The Victorian Law Reform Commission (VLRC) is an advisory body that investigates and recommends possible changes and improvements to the law in that State. Institutional law reform in Victoria has a somewhat checkered history. The first Law Reform Commission was formed by premier John Cain and the Labor government in 1984, however, it lasted only eight years. In 1992 the election of the Liberal Party and premier Jeff Kennett saw the immediate closure of the VLRC. The Kennett government’s attorney-general, Jan Wade, described the VLRC as “a failure” because, she alleged, it had failed to maintain independence from the previous Labor government. Wade criticised the VLRC’s annual budget ($1.5 million in 1992) and added that “governments are perfectly capable of thinking up changes to the law without a Law Reform Commission”.
The Kennett government was replaced by a new Labor government, led by premier Steve Bracks, in November 1999. Within six months Bracks and his attorney-general, Rob Hulls, had introduced new legislation into parliament to re-form the VLRC. This new body came into effect in April 2001, created and governed by the Law Reform Commission Act (2000) and overseen by a board of seven commissioners. The current VLRC chairperson is the Honourable Philip Cummins, a former Supreme Court justice. The VLRC operates in a similar fashion to the Australian Law Reform Commission, its Federal equivalent. The VLRC investigates areas of law at the request of the state attorney-general, who provides the VLRC with terms of reference – essentially a set of instructions – for its inquiry. VLRC staff then research the topic by:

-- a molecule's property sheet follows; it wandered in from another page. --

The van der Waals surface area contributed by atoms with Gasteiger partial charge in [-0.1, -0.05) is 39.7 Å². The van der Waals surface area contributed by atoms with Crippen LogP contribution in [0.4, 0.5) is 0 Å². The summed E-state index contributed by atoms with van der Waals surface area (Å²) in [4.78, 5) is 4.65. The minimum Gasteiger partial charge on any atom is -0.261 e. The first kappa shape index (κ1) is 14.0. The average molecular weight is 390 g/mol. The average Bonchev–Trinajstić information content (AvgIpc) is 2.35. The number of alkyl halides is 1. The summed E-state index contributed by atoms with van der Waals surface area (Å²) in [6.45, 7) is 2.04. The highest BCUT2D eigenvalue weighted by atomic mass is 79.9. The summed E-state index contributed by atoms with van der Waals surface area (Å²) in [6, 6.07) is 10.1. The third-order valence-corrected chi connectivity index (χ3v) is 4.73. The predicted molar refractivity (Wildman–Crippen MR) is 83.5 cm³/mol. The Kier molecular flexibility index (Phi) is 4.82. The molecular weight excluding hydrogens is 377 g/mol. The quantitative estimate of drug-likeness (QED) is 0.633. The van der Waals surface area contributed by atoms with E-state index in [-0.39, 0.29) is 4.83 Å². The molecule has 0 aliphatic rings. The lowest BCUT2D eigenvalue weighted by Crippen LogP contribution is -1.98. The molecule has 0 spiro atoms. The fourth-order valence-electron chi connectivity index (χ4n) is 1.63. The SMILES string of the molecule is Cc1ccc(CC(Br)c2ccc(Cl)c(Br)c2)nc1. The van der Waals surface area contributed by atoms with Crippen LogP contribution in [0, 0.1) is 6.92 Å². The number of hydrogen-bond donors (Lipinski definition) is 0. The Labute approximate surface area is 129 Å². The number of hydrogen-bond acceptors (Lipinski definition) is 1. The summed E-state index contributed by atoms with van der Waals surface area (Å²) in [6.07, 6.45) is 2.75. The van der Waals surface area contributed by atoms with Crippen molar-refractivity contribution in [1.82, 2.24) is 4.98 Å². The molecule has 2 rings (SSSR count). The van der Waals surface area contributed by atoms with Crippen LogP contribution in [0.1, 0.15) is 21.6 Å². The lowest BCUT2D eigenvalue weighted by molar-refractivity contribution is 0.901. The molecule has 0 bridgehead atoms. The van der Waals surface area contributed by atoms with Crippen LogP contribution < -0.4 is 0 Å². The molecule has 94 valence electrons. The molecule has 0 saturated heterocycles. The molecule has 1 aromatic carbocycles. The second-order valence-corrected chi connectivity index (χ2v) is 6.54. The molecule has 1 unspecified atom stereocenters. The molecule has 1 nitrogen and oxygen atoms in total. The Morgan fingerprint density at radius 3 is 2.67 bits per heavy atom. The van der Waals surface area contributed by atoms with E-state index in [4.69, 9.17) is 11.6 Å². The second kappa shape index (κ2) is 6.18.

- Gathering together relevant legislation and case law.
- Examining similar areas of law in other Australian jurisdictions, as well as abroad.
- Finding out how the law is interpreted and applied by law enforcement, prosecutors and the courts.
- Obtaining expert legal opinions about the law itself, from people like academics, theorists, politicians, judges and other legal professionals.
- Obtaining opinions from experts in fields related to or affected by the law. An investigation into euthanasia laws, for example, might seek and collect opinions from doctors, geriatric care specialists, palliative care specialists, ethicists and so on.
- Obtaining opinions from those who have been or are likely to be affected by the relevant law.
Once they have gathered all this information, VLRC staff prepare a consultation paper. Using plain language, this document explains the current law and how it is interpreted and applied. The consultation paper may also moot suggested reforms. The paper is released to the public, made available on the VLRC’s website and may be publicised in the media. Individual citizens have an opportunity to become involved by lodging written submissions in response to the consultation paper. The VLRC accepts and studies these submissions as part of the investigation. The VLRC then meets to develop its recommendations about reforms to the law. These recommendations are presented to the attorney-general and tabled in parliament. The parliament must then decide whether to implement these recommendations – either in whole or in part – by creating new bills or amending existing legislation.
Since its re-formation in 2001, the VLRC has investigated and made recommendations on many aspects of law reform, including adoption, assisted reproductive therapy, bail, the rules of evidence, family violence, intellectual disabilities, workplace privacy, surveillance in public places and guardianship of the intellectually impaired.